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The novel by Peder Sjögren (published 1944) on which the film is based on is set in Valencia, Spain as the film is set in Niterói, Rio de Janeiro, Brazil. The reason for this is that director Lars-Magnus Lindgren wasn't satisfied with the Mediterranean filming locations. See more »
Failure still worth watching, from an unjustly forgotten director
I am a Lars-Magnus Lindgren fan: his DEAR JOHN and also THE SADIST are two terrific films. He ambitiously mounted this adaptation of Peder Sjogren's novel and the result is unsatisfying but fascinating nonetheless. It evidently hurt his career, since he only made one more movie (THE LION AND THE VIRGIN) which has sunk without a trace.
Lindgren's DEAR JOHN was a truly trend-setting film when first released in the U.S.: the epitome of "cross-over" adult cinema before the term had been invented, winning stand-in-line couples audiences when released here on the art house circuit in 1966, two years after its initial Swedish release. Scores of sexy foreign imports followed contributing to the popularity of softcore porn in the Sixties and Seventies.
BLACK PALM TREES, its name suggestive of one of the novel's themes, was I title had heard of, but never got to see until the Sandrews DVD became available 40 years after its debut; the slangy British subtitles are very poor, but allow one to follow the plot.
The story is told as a fable (initially with helpful narration which later lays out) and reminded me of the approach often favored by Orfson Welles, particularly in his films of THE IMMORTAL STORY (also from a Scandinavian author) and LADY FROM SHANGHAI. But Lindgren's filming style is radically different from Welles, lacking the showy visuals and using strange editing which often seems intentionally crude, as if to give the film a documentary feel.
Shooting on location in Brazil emphasizes folkloric elements, and even allows Lindgren to cling to his softcore sex roots, by featuring full-frontal nudity (in subplots concerning lively Brazilian girls on the beach or in a brothel).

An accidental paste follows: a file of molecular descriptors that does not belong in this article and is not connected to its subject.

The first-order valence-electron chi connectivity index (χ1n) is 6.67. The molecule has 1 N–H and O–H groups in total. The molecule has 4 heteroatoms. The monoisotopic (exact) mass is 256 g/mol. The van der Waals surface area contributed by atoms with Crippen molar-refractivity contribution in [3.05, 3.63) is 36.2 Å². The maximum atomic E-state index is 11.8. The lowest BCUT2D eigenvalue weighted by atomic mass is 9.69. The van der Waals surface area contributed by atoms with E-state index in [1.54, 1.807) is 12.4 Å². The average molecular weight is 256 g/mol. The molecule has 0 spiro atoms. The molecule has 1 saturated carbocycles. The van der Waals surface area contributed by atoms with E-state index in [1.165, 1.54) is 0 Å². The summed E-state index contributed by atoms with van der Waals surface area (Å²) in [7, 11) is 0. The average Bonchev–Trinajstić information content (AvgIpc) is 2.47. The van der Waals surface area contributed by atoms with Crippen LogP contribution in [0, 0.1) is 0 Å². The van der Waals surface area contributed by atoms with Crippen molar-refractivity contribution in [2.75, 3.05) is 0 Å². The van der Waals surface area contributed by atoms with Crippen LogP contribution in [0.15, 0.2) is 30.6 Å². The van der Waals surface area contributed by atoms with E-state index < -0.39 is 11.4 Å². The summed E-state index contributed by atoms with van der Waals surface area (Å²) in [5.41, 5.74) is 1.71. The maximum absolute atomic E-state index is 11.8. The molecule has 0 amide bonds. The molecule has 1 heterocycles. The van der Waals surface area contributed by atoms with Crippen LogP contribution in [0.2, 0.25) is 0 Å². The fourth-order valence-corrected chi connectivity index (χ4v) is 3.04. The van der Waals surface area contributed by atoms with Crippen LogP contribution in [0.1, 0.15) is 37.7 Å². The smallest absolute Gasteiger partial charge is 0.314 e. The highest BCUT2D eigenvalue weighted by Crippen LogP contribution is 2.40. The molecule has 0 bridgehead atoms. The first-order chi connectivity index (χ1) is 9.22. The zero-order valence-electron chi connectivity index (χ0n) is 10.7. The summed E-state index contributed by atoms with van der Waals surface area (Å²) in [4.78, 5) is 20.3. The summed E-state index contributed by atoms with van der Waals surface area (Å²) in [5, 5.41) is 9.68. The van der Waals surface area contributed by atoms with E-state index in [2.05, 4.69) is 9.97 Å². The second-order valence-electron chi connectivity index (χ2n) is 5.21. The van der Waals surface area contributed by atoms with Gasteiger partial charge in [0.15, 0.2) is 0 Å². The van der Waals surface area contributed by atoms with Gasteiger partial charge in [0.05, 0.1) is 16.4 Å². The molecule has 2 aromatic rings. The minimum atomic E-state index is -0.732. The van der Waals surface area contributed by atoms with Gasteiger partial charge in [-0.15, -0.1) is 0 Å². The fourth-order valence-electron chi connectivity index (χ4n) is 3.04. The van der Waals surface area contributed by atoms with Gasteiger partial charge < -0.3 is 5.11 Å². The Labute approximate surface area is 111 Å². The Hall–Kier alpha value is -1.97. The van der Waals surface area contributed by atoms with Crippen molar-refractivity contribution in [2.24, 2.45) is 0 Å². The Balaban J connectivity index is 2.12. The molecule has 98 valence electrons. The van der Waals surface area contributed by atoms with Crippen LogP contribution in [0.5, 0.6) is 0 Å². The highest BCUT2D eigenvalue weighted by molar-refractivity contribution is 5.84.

Deceptively simple plot has elements of Eugene O'Neill, focusing on a trio of drunken Swedish sailors who hang out at the local Scandinavian Sailors Home in the village of Niteroi, across the bay from Rio. Their pipe dreams consist of turning over a new leaf and getting sober (which seems an impossibility), and traveling to Rio to collect the youngest guy Colett's $3,000 in salvage money held by the local consul.
Bibi Andersson is featured as a Finnish girl searching for Colett, who saved her life. With Lindgren's confusing editing deliberately obfuscating the early action, we learn that she had a tryst with another sailor resulting in a baby, and the main action picks up two years later.
As with many novels turned into movies, there occurs a succession of scenes which are wholly unpredictable, though cumulatively contributing to the story's resolution. A holier-than-thou local priest (Toralv Maurstad) is the nominal bad guy, giving our ne'er-do-well heroes a hard time and standing for a harsh society that curbs the free human spirit.
I didn't know Anthony Quinn was originally proposed to star, but a supporting role as a crook married to the brothel madam is played by Jose Lewgoy in exactly the manner of Quinn in his larger-than-life assignments (like Zorba in particular). Tragedy ultimately befalls the protagonists, especially Colett who foresees his own doom, as the authorities plan to send in a "black ship" to round up all the local bums and deport them.
Max Von Sydow, sporting a "lobster" style sunburn throughout, is cast in a change-of-pace role as a well-meaning but clueless guy who wants to do right but feels constantly guilty for the consequences of his drunken behavior (even when it isn't really his fault). Revelation that he is the father of Bibi's child is poorly handled.
Bibi is lovely as always but is stuck with a poorly developed character. The great Thommy Berggren is almost unrecognizable as Colett, sort of a touring company Billy Budd by way of Terence Stamp. That reminds me that perhaps Peter Ustinov (a la Welles) could have been a better choice for the director's chair here.
Finale way too neatly tries to tie up plot motifs, especially involving a sympathetic young girl who often is involved in the action. Absurdist humor reaches its peak when her blind black musician dad drowns after the otherwise sympathetic local police chief pushes him into the bay, thinking his blindness is just a panhandling scam.
Besides being essential viewing for a Lindgren follower, film exemplifies a useful truism: the leading Ingmar Bergman players went on to make many minor classics (unfortunately now obscure but well worth hunting down) shortly after becoming international stars. For example see: BLOW HOT, BLOW COLD starring Bibi opposite Gunnar Bjornstrand; Bibi in LE VIOL; Ingrid Thulin in LA GUERRE EST FINIE; Gunnel Lindblom in RAPTURE; Harriet Andersson in PEOPLE MEET AND SWEET MUSIC FILLS THE HEART, and of course Max in the unjustly maligned NIGHT VISITOR (also featuring Liv Ullmann and Per Oscarsson!), THE KREMLIN LETTER and STEPPENWOLF among so many others.
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